Fighting Seabees The (1944) – full review!

Fighting Seabees The (1944) – full review!

Directed by Edward Ludwig based on a story by Borden Chase who wrote the screenplay with Aeneas MacKenzie this average war drama about the formation of Construction Battalions (C.B. – get it?) by the U.S. Navy during World War II also includes a love triangle subplot involving its three top-billed actors: John Wayne Susan Hayward and Dennis O’Keefe. Wayne plays a well known (and well liked by his crews) construction company owner Wedge Donovan who’s recruited by Lieutenant Commander Robert Yarrow (O’Keefe) to help sell his idea to train and arm the construction specialists to his superiors. But Wayne’s character (who dances the Jitterbug with Adele Mara uncredited) is a bit of a hothead who doesn’t take direction nor orders from others very well and that in addition to his interest in Yarrow’s girlfriend Connie Chesley (Hayward) is the basis for the story’s conflict. The film’s Score was nominated for an Academy Award.

After Donovan’s construction crew returns from doing a job for the Navy during which several of his men are killed Lt. Cmdr. Yarrow asks him to help go before some admirals to arm these specialists against the enemy. But when Donovan learns that the Navy wants to do more than just provide his men with weapons that they want to train them (to fight properly) for perhaps 3 months or more Wedge is impatient and refuses to cooperate further. Donovan decides to go with his men – William Frawley plays foreman Eddie Powers Leonid Kinskey J.M. Kerrigan Grant Withers Paul Fix and Ben Welden (among others) – on their next job for the Navy and Yarrow’s newspaper reporter girlfriend Connie is assigned to go along for the story. She tells Donovan that the Lt. Cmdr. had been sent ahead to keep Wedge and his men from getting into trouble (e.g. the war). Their convoy heads for a Pacific island that’s later invaded by the Japanese. During the invasion when a few of his men are killed (because they weren’t in the Navy’s provided shelter) Donovan’s temper gets the best of his judgment and he leads his construction crew into the middle of the crossfire that Yarrow had set–up to contend with Japan’s invading force. The result is not pretty: a large number of Donovan’s crew is killed or injured including Connie who’d been spending a considerable amount of time with Wedge. While Donovan is tending to her wound she tells him that she loves him and Wedge proclaims the same before she passes out. Yarrow heard it all but that doesn’t keep him from forgiving and apologizing to Donovan’s men for his error when after realizing what he’d wrought Wedge is at a loss for words.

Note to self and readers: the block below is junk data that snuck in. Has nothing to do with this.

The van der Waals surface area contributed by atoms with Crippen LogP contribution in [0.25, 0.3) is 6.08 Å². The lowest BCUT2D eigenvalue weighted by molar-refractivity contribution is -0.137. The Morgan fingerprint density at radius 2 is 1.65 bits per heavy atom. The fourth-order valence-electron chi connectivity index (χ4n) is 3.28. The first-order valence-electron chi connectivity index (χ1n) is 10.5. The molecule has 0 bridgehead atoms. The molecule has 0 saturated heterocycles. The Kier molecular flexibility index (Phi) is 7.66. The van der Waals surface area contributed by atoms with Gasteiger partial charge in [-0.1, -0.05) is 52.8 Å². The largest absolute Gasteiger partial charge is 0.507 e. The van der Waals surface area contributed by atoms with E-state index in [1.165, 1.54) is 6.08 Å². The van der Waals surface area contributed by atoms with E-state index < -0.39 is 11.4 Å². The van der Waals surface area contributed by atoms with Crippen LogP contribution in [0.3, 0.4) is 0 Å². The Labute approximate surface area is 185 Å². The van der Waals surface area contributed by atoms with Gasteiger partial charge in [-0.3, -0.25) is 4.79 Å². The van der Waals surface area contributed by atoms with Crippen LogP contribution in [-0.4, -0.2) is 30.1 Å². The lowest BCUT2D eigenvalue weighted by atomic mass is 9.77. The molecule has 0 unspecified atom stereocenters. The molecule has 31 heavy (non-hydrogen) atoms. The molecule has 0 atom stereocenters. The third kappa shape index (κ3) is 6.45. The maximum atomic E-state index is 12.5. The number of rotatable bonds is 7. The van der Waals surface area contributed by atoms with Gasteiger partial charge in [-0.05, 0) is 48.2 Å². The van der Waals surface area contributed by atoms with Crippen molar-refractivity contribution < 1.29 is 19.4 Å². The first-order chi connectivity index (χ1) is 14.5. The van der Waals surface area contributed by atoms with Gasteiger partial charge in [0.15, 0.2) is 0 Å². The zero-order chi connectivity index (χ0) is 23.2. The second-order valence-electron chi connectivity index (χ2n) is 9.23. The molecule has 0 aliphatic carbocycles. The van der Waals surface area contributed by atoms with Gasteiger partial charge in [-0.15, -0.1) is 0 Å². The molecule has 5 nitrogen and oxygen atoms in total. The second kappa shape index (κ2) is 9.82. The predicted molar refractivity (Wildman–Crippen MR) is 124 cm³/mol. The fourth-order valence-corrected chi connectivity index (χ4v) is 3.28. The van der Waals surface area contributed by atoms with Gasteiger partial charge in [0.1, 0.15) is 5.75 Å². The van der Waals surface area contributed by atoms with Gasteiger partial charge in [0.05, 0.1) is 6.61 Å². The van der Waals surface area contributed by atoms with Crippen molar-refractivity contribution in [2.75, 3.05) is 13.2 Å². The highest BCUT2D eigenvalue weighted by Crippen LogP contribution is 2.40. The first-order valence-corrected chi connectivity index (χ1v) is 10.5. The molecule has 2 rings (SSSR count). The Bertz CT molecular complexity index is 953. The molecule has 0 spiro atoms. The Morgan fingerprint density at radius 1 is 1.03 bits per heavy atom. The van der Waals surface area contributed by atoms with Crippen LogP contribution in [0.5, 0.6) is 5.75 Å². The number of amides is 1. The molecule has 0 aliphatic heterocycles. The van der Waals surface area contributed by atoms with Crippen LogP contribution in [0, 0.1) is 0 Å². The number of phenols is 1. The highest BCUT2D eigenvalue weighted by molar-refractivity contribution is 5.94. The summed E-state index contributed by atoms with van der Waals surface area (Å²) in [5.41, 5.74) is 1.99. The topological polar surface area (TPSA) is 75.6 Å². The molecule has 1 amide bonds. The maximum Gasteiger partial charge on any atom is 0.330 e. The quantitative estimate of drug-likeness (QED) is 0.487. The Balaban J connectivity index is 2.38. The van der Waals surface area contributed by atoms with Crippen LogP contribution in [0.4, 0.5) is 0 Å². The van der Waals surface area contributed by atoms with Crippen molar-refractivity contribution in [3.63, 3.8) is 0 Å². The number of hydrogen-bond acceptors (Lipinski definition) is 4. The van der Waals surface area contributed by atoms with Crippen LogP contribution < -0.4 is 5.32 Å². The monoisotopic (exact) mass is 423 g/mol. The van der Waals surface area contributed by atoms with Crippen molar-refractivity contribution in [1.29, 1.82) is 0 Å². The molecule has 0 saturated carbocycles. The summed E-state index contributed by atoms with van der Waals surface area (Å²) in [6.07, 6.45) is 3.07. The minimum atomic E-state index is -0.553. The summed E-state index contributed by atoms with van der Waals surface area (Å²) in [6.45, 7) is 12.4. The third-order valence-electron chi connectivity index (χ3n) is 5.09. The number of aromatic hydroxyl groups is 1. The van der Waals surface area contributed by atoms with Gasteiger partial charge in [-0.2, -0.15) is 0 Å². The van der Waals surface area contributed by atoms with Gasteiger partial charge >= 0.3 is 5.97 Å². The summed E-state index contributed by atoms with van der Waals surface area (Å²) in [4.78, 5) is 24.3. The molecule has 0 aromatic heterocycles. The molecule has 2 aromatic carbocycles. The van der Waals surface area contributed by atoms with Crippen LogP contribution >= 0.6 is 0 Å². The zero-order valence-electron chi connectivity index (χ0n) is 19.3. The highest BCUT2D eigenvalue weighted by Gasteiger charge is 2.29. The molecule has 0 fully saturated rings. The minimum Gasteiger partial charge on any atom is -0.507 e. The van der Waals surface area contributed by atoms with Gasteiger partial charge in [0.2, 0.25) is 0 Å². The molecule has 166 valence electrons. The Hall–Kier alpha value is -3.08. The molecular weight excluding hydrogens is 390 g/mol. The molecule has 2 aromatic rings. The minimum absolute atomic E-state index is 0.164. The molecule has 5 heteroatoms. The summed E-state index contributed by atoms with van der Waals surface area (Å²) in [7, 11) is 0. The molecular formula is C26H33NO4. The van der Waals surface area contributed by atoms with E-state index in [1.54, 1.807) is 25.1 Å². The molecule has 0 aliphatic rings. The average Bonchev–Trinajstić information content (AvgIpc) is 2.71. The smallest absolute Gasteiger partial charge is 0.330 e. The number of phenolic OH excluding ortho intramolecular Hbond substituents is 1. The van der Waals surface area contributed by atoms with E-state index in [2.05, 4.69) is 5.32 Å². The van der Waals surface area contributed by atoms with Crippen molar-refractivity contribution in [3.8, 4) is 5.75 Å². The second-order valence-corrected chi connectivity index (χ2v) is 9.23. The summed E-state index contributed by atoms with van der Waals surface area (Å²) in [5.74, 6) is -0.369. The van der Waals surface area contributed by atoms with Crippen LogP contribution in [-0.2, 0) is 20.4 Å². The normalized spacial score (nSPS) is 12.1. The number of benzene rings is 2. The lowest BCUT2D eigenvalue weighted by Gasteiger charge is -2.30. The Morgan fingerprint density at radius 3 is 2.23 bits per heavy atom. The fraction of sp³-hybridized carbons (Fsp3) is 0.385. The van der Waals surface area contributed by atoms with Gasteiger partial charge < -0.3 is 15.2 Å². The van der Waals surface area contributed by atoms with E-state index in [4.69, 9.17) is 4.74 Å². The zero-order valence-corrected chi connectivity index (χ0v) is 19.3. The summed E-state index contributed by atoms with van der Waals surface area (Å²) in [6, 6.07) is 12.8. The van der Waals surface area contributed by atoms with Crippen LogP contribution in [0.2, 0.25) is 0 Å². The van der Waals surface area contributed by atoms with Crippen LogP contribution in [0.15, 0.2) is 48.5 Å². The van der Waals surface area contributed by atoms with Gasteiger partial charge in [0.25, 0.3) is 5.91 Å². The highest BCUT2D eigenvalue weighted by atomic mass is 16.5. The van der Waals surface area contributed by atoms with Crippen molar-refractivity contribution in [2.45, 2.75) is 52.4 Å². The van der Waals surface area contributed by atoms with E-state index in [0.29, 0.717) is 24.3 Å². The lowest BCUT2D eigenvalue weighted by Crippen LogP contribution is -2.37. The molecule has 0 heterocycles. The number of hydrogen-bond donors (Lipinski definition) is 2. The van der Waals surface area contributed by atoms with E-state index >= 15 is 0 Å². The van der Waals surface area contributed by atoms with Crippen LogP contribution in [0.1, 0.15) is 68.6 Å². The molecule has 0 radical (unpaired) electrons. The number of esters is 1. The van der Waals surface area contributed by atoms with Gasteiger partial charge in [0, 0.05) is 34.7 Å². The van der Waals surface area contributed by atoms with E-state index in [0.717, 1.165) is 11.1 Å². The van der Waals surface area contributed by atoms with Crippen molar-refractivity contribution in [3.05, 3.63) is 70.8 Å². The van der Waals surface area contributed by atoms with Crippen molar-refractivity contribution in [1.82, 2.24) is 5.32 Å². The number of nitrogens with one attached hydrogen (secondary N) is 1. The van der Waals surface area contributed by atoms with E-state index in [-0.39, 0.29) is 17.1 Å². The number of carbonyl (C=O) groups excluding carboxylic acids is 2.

Wedge seems to have learned his lesson because he then helps Yarrow to form the Seabees by recruiting construction specialists into training by the Navy for specific battalions (e.g. to build and repair runways and other requirements). Donovan’s even given the rank of Lieutenant Commander in the Navy working for Yarrow. When Connie’s better she’s as upset to learn that Wedge doesn’t want her as Yarrow is that she doesn’t want him. Donovan and Yarrow then ship off to another Pacific island to build and secure a runway with a fuel depot. Unfortunately his men make easy targets for the (smiling) Japanese snipers that still infest the “jungle”. Naturally this leads Donovan who had changed and learned to perform within the Navy’s system to ignore Yarrow’s orders once again and nearly cause the depot to fall into the now invading enemies’ hands. But like the cavalry Donovan and his men who had been hunting the snipers return just in time to save the day (tractors & cranes in combat!) causing Wedge to lose his life heroically. After a ceremony honoring the brave Seabees and their successful defense Yarrow and Connie decide that they can be together once again.

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